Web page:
Leadership is a crucial aspect of any organization or community. Effective leadership involves guiding, directing, and motivating others to achieve a common goal. Learning how to do these effectively often comes from those providing leadership advice. However, not all leadership advice is created equal.
Some advice, known as pseudo-leadership advice, can be detrimental to individuals and organizations. This type of advice is not based on sound principles or proven methods but rather on personal beliefs, biases, or even manipulation. In this article, we will explore how authority bias and social proof can influence people to buy into and adhere to terrible pseudo-leadership advice and how leadership development programs provided by true leaderologists can help individuals and organizations avoid these pitfalls.
One of the reasons why people buy into and adhere to terrible pseudo-leadership advice is authority bias. Authority bias refers to the tendency for people to give more weight to the opinions or advice of individuals or groups perceived as experts or authorities despite not having any authority or expertise. This bias is often based on the belief that individuals or groups in positions of authority have access to special knowledge, expertise, or experience that makes them more credible or trustworthy than others. As a result, people may be more likely to accept the advice without questioning it, or they may be less likely to challenge or disagree with them.
Another reason why people buy into and adhere to terrible pseudo-leadership advice is social proof. Social proof refers to the phenomenon where people tend to conform to the actions and behavior of others in a given situation. It is based on the idea that people will often look to others for cues on how to behave, particularly in situations where they are uncertain about what to do. Social proof can manifest in many forms, such as observing the behavior of others in a group, looking at how many people have liked or shared something online, or being influenced by testimonials or reviews.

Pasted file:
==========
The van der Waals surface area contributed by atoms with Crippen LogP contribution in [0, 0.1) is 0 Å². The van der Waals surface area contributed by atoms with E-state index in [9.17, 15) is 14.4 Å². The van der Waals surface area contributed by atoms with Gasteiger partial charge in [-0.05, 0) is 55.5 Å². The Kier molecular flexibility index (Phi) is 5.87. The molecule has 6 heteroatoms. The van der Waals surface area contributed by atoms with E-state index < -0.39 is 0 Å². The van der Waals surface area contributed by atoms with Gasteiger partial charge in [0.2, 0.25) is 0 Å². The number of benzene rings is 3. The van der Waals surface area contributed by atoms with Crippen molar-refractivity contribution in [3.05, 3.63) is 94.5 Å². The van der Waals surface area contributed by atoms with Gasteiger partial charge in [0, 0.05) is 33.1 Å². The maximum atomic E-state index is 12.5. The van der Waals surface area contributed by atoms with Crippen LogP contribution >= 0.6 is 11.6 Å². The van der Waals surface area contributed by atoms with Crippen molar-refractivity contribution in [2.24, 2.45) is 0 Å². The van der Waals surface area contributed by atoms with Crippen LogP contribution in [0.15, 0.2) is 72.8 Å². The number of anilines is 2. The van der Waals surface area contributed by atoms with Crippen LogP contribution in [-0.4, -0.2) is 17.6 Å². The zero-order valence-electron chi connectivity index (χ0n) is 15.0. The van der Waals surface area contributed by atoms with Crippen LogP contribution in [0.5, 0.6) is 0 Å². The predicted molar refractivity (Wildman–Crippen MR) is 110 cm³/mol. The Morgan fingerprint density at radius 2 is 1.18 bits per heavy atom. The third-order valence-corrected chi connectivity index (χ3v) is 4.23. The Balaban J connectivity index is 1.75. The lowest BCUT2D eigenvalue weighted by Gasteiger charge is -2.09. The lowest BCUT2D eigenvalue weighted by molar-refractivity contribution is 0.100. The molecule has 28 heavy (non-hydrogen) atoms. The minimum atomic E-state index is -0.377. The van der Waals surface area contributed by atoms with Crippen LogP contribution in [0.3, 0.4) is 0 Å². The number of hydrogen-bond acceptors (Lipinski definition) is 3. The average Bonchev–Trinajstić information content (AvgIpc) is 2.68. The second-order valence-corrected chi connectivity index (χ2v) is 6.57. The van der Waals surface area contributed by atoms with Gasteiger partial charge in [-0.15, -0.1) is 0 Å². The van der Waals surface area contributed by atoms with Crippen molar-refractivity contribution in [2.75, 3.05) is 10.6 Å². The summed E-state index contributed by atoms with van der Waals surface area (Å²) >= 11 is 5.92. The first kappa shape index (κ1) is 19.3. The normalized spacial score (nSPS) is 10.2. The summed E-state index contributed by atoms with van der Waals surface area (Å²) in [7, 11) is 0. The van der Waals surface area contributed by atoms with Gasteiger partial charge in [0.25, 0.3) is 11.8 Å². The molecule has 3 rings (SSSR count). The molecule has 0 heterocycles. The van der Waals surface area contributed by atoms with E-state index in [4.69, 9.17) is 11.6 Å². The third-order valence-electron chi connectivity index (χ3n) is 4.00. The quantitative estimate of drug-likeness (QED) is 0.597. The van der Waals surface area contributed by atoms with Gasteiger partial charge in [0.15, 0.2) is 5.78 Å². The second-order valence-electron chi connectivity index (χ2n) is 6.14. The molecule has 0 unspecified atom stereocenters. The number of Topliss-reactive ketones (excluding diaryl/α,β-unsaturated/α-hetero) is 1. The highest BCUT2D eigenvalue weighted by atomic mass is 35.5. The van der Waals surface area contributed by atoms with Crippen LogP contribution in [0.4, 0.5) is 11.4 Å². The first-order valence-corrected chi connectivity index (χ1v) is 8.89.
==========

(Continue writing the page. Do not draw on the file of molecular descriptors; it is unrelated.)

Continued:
To fully understand this, we should examine a few popular quotes. The following examples are quite popular. However, these quotes are nonsensical when any level of critical evaluation is given. I theorize that these are so popular because of authority bias and social proof and because they sound nice on the surface.
“We cannot lead anyone farther than we have been ourselves.“
John C. Maxwell
The truth is that we can definitely lead people further than we have been ourselves. In fact, this quote not only flies in the face of over a dozen leadership principles, but if it were true, it would also negate every team-oriented first throughout history. Just think about the NFL coach that leads his team to the championship, having never played professional football himself. Think about Elon Musk leading his team to create a rocket that can be landed on its tail. Think about just about anyone involved in the Manhattan Project. These examples go on and on. Here’s another one.
“I want every little girl who someone says ‘they’re bossy’ to be told instead, ‘you have leadership skills.”